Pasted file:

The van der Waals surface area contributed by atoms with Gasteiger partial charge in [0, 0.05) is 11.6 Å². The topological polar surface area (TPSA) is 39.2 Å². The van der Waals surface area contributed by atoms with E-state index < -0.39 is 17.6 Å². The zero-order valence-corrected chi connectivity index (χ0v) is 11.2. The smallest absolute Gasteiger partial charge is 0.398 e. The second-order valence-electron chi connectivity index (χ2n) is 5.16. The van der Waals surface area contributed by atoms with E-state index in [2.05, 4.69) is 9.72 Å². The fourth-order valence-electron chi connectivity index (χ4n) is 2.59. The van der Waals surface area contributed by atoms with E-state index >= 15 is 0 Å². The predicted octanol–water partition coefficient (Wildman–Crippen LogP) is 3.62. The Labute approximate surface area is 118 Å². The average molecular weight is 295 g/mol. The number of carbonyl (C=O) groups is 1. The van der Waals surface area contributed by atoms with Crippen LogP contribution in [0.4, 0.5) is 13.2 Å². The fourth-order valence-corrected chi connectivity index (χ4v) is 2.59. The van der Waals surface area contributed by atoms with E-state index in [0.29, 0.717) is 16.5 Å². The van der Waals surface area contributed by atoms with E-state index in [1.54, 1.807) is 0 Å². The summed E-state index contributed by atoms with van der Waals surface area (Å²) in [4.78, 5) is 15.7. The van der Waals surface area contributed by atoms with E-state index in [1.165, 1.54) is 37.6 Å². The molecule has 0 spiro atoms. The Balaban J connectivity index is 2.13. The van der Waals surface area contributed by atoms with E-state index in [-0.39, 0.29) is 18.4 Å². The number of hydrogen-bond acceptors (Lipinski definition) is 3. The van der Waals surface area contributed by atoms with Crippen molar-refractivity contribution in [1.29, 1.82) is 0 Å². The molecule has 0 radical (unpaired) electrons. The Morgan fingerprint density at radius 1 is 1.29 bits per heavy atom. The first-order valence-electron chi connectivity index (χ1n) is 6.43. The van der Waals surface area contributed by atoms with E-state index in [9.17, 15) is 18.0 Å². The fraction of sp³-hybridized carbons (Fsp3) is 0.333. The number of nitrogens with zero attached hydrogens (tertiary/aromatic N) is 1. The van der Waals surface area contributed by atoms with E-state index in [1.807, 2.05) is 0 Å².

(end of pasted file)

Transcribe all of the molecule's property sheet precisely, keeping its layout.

The van der Waals surface area contributed by atoms with Gasteiger partial charge in [0, 0.05) is 11.6 Å². The topological polar surface area (TPSA) is 39.2 Å². The van der Waals surface area contributed by atoms with E-state index < -0.39 is 17.6 Å². The zero-order valence-corrected chi connectivity index (χ0v) is 11.2. The smallest absolute Gasteiger partial charge is 0.398 e. The second-order valence-electron chi connectivity index (χ2n) is 5.16. The van der Waals surface area contributed by atoms with E-state index in [2.05, 4.69) is 9.72 Å². The fourth-order valence-electron chi connectivity index (χ4n) is 2.59. The van der Waals surface area contributed by atoms with E-state index >= 15 is 0 Å². The predicted octanol–water partition coefficient (Wildman–Crippen LogP) is 3.62. The Labute approximate surface area is 118 Å². The average molecular weight is 295 g/mol. The number of carbonyl (C=O) groups is 1. The van der Waals surface area contributed by atoms with Crippen LogP contribution in [0.4, 0.5) is 13.2 Å². The fourth-order valence-corrected chi connectivity index (χ4v) is 2.59. The van der Waals surface area contributed by atoms with E-state index in [0.29, 0.717) is 16.5 Å². The van der Waals surface area contributed by atoms with E-state index in [1.54, 1.807) is 0 Å². The summed E-state index contributed by atoms with van der Waals surface area (Å²) in [4.78, 5) is 15.7. The van der Waals surface area contributed by atoms with E-state index in [1.165, 1.54) is 37.6 Å². The molecule has 0 spiro atoms. The Balaban J connectivity index is 2.13. The van der Waals surface area contributed by atoms with E-state index in [-0.39, 0.29) is 18.4 Å². The number of hydrogen-bond acceptors (Lipinski definition) is 3. The van der Waals surface area contributed by atoms with Crippen molar-refractivity contribution in [1.29, 1.82) is 0 Å². The molecule has 0 radical (unpaired) electrons. The Morgan fingerprint density at radius 1 is 1.29 bits per heavy atom. The first-order valence-electron chi connectivity index (χ1n) is 6.43. The van der Waals surface area contributed by atoms with E-state index in [9.17, 15) is 18.0 Å². The fraction of sp³-hybridized carbons (Fsp3) is 0.333. The number of nitrogens with zero attached hydrogens (tertiary/aromatic N) is 1. The van der Waals surface area contributed by atoms with E-state index in [1.807, 2.05) is 0 Å².